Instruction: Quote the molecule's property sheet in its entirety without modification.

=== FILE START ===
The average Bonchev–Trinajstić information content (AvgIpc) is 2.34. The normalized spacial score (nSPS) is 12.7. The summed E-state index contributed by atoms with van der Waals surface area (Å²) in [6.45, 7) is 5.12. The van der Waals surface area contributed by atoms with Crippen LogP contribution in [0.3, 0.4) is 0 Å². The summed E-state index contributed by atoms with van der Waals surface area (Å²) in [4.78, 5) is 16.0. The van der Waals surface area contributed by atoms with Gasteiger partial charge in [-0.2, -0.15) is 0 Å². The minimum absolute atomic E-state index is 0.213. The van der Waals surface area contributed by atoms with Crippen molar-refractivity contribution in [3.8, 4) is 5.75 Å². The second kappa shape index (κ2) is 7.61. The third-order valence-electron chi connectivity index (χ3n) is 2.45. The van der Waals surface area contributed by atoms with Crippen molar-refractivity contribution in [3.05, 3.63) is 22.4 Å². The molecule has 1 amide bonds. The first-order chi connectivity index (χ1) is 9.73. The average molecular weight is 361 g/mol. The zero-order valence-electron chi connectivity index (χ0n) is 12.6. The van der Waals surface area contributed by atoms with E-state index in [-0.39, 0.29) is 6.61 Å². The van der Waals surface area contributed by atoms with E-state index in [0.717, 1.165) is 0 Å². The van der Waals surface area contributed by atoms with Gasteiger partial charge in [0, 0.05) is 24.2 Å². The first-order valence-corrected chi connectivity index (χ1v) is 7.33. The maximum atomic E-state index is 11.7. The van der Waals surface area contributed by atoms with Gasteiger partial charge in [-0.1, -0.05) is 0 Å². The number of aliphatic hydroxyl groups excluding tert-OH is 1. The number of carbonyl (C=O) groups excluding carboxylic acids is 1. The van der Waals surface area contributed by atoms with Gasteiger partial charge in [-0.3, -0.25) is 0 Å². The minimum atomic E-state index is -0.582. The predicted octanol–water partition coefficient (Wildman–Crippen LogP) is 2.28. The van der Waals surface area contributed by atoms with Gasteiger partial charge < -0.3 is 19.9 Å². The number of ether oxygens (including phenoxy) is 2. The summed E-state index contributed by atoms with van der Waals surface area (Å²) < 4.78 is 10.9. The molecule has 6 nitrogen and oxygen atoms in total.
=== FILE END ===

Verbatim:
The average Bonchev–Trinajstić information content (AvgIpc) is 2.34. The normalized spacial score (nSPS) is 12.7. The summed E-state index contributed by atoms with van der Waals surface area (Å²) in [6.45, 7) is 5.12. The van der Waals surface area contributed by atoms with Crippen LogP contribution in [0.3, 0.4) is 0 Å². The summed E-state index contributed by atoms with van der Waals surface area (Å²) in [4.78, 5) is 16.0. The van der Waals surface area contributed by atoms with Gasteiger partial charge in [-0.2, -0.15) is 0 Å². The minimum absolute atomic E-state index is 0.213. The van der Waals surface area contributed by atoms with Crippen molar-refractivity contribution in [3.8, 4) is 5.75 Å². The second kappa shape index (κ2) is 7.61. The third-order valence-electron chi connectivity index (χ3n) is 2.45. The van der Waals surface area contributed by atoms with Crippen molar-refractivity contribution in [3.05, 3.63) is 22.4 Å². The molecule has 1 amide bonds. The first-order chi connectivity index (χ1) is 9.73. The average molecular weight is 361 g/mol. The zero-order valence-electron chi connectivity index (χ0n) is 12.6. The van der Waals surface area contributed by atoms with E-state index in [-0.39, 0.29) is 6.61 Å². The van der Waals surface area contributed by atoms with E-state index in [0.717, 1.165) is 0 Å². The van der Waals surface area contributed by atoms with Gasteiger partial charge in [0, 0.05) is 24.2 Å². The first-order valence-corrected chi connectivity index (χ1v) is 7.33. The maximum atomic E-state index is 11.7. The van der Waals surface area contributed by atoms with Gasteiger partial charge in [-0.1, -0.05) is 0 Å². The number of aliphatic hydroxyl groups excluding tert-OH is 1. The number of carbonyl (C=O) groups excluding carboxylic acids is 1. The van der Waals surface area contributed by atoms with Gasteiger partial charge in [-0.3, -0.25) is 0 Å². The minimum atomic E-state index is -0.582. The predicted octanol–water partition coefficient (Wildman–Crippen LogP) is 2.28. The van der Waals surface area contributed by atoms with Gasteiger partial charge < -0.3 is 19.9 Å². The number of ether oxygens (including phenoxy) is 2. The summed E-state index contributed by atoms with van der Waals surface area (Å²) < 4.78 is 10.9. The molecule has 6 nitrogen and oxygen atoms in total.